The strongest praise for Lynsey Steele, 33, comes from the parents of the children she helps. “The children here wouldn’t get by without Lynsey,” said Ralph’s mother Amie Frost. “If she wasn’t here then we’d have cracked up.” Lynsey’s role, which is funded by the Great Ormond Street Hospital Children’s Charity and will be supported by The Independent’s Give to GOSH appeal, is to help children play and relax, but also to have the difficult conversations explaining their treatment
“Let’s be clear there isn’t a big difference between what doctors want and what we want and we should sit down and work out a solution.”
Doctors will go on strike next Tuesday if a last-minute agreement is not found.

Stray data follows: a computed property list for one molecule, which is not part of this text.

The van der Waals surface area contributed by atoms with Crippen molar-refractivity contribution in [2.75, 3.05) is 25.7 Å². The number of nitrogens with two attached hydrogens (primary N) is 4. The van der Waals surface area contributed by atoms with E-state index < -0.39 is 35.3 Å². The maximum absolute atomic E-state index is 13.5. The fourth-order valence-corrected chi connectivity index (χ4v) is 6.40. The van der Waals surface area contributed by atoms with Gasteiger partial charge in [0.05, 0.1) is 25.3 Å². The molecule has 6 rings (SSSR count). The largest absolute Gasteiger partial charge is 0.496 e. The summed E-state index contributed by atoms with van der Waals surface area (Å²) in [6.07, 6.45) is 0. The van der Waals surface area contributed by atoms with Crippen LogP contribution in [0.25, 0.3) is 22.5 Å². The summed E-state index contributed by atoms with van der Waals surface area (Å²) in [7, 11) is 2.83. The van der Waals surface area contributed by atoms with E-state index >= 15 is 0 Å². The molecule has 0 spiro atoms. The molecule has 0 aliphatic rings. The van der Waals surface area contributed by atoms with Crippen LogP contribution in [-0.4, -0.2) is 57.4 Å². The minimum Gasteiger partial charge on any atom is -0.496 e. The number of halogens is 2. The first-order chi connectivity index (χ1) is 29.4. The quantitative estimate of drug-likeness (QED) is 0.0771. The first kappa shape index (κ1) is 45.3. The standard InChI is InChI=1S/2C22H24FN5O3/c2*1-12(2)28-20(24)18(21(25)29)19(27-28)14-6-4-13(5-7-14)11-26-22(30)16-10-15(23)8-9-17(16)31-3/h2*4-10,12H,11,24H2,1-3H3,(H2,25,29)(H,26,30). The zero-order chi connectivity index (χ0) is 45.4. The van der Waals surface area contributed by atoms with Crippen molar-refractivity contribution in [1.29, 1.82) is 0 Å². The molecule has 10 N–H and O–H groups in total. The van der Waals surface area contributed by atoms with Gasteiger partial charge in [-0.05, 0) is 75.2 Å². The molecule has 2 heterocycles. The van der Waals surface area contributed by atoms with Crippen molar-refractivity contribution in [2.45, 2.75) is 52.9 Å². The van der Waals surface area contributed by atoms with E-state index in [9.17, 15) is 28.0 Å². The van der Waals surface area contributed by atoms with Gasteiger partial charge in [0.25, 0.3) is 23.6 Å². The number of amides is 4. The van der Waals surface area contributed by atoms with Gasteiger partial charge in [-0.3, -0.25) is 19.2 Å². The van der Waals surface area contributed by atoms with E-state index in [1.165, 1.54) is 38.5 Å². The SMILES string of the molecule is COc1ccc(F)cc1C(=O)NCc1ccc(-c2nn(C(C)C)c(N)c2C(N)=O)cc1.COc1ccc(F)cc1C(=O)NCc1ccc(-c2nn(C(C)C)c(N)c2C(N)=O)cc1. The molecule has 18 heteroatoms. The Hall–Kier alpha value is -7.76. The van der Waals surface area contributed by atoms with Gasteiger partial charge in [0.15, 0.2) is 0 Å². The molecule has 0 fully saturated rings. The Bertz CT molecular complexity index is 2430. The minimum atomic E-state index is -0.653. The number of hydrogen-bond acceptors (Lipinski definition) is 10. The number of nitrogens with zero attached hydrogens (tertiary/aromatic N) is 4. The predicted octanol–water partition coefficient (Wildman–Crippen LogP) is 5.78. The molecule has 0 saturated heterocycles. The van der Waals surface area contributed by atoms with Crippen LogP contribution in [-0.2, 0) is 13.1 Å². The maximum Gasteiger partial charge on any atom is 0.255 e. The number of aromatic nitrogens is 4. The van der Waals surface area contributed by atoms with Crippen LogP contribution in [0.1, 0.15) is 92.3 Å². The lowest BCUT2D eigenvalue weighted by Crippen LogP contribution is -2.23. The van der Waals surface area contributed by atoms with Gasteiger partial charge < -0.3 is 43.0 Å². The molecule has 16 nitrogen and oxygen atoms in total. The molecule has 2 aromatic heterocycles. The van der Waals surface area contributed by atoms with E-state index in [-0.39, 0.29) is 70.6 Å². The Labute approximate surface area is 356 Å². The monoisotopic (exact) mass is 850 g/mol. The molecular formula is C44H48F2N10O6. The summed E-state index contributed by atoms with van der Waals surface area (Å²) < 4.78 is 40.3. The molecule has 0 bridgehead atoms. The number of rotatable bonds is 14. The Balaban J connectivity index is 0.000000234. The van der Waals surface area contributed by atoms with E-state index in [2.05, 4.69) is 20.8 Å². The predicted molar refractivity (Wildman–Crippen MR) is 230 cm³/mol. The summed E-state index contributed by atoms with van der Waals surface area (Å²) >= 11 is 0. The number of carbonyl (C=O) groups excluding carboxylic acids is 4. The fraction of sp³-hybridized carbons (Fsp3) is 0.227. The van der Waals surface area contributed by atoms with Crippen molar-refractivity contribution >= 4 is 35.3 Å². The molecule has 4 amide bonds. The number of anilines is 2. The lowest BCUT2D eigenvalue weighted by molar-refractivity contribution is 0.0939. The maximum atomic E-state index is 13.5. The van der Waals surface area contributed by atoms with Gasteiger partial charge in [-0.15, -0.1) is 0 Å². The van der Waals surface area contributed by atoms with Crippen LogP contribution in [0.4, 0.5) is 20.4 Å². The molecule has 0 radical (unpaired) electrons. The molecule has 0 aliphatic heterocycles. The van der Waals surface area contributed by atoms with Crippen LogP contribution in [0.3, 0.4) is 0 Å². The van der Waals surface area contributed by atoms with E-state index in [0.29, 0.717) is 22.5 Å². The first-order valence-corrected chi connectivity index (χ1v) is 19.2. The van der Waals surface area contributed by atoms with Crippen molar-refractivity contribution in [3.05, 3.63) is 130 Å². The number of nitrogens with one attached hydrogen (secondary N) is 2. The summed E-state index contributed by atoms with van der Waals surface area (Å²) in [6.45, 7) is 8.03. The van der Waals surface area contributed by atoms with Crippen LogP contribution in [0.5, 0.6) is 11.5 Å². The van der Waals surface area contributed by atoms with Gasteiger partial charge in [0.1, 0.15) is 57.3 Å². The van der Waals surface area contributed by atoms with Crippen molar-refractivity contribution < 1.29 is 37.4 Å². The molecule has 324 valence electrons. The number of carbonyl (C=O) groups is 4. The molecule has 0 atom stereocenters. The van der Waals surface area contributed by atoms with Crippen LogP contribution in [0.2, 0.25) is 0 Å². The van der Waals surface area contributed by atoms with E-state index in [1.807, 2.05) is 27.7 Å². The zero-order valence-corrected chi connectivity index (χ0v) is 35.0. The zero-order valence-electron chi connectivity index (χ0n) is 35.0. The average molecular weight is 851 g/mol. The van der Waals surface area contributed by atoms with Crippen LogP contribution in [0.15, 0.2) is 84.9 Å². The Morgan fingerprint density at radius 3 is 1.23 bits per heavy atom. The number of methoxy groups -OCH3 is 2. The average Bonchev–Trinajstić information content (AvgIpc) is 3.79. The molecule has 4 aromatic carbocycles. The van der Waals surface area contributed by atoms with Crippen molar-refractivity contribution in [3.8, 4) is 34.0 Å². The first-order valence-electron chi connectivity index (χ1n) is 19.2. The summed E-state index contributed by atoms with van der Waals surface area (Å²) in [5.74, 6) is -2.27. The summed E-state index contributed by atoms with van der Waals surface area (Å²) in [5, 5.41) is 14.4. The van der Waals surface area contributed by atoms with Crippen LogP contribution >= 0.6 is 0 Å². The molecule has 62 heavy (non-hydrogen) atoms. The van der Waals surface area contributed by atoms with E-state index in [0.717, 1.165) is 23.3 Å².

The 24-hour strike on 12 January will be followed up by 48-hour industrial action starting on 26 January as well as another day on 10 February, the British Medical Association has announced.
All three of the strikes will start at 8am. During the first two junior scheduled actions doctors will provide only emergency care. The final scheduled strike will involve a full withdrawal of labour, the BMA says.
Junior doctors voted by a huge majority to go on strike in a ballot conducted in November. 98 per cent of doctors balloted voted to strike on a turnout of 76 per cent. 99.4 per cent of doctors said they would take part in action short of a strike.
The strike centres around a contract dispute dispute in which Health Secretary Jeremy Hunt is attempting to redefine what constitutes anti-social hours for doctors.
Doctors have warned that the changes would put patients’ safety and risk by incentivising unsafe working patterns.
The Government has also admitted that junior doctors who work the very longest hours will face a pay cut. The overall change is planned to be cost-neutral.